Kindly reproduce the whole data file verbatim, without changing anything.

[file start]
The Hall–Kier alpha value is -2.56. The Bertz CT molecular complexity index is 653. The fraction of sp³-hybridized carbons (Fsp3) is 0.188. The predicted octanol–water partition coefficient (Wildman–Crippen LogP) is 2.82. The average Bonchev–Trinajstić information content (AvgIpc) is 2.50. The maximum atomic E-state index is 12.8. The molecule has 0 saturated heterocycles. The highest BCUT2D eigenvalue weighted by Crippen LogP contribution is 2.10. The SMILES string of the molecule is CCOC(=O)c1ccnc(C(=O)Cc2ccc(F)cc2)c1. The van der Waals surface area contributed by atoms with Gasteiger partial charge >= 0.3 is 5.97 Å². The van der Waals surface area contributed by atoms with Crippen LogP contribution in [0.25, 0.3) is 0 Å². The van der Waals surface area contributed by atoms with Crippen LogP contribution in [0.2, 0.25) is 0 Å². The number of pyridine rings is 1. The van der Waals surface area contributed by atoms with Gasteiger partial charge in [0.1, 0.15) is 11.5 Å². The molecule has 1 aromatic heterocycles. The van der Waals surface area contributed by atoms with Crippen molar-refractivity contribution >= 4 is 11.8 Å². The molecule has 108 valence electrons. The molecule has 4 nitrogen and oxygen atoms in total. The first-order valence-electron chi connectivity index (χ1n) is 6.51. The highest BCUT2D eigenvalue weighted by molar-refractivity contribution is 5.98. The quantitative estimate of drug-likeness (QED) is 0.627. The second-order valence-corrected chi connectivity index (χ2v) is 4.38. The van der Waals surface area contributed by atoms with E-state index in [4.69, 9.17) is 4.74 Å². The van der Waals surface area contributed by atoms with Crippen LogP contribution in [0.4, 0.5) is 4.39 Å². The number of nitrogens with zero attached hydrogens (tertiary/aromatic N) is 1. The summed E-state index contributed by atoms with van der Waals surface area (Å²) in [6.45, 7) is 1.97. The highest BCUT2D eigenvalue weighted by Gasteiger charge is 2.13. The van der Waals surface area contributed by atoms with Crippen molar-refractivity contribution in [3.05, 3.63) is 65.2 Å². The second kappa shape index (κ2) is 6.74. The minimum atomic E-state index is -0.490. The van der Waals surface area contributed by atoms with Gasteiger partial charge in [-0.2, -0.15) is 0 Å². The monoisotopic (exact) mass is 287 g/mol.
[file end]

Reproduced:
The Hall–Kier alpha value is -2.56. The Bertz CT molecular complexity index is 653. The fraction of sp³-hybridized carbons (Fsp3) is 0.188. The predicted octanol–water partition coefficient (Wildman–Crippen LogP) is 2.82. The average Bonchev–Trinajstić information content (AvgIpc) is 2.50. The maximum atomic E-state index is 12.8. The molecule has 0 saturated heterocycles. The highest BCUT2D eigenvalue weighted by Crippen LogP contribution is 2.10. The SMILES string of the molecule is CCOC(=O)c1ccnc(C(=O)Cc2ccc(F)cc2)c1. The van der Waals surface area contributed by atoms with Gasteiger partial charge >= 0.3 is 5.97 Å². The van der Waals surface area contributed by atoms with Crippen LogP contribution in [0.25, 0.3) is 0 Å². The van der Waals surface area contributed by atoms with Crippen LogP contribution in [0.2, 0.25) is 0 Å². The number of pyridine rings is 1. The van der Waals surface area contributed by atoms with Gasteiger partial charge in [0.1, 0.15) is 11.5 Å². The molecule has 1 aromatic heterocycles. The van der Waals surface area contributed by atoms with Crippen molar-refractivity contribution >= 4 is 11.8 Å². The molecule has 108 valence electrons. The molecule has 4 nitrogen and oxygen atoms in total. The first-order valence-electron chi connectivity index (χ1n) is 6.51. The highest BCUT2D eigenvalue weighted by molar-refractivity contribution is 5.98. The quantitative estimate of drug-likeness (QED) is 0.627. The second-order valence-corrected chi connectivity index (χ2v) is 4.38. The van der Waals surface area contributed by atoms with E-state index in [4.69, 9.17) is 4.74 Å². The van der Waals surface area contributed by atoms with Crippen LogP contribution in [0.4, 0.5) is 4.39 Å². The number of nitrogens with zero attached hydrogens (tertiary/aromatic N) is 1. The summed E-state index contributed by atoms with van der Waals surface area (Å²) in [6.45, 7) is 1.97. The highest BCUT2D eigenvalue weighted by Gasteiger charge is 2.13. The van der Waals surface area contributed by atoms with Crippen molar-refractivity contribution in [3.05, 3.63) is 65.2 Å². The second kappa shape index (κ2) is 6.74. The minimum atomic E-state index is -0.490. The van der Waals surface area contributed by atoms with Gasteiger partial charge in [-0.2, -0.15) is 0 Å². The monoisotopic (exact) mass is 287 g/mol.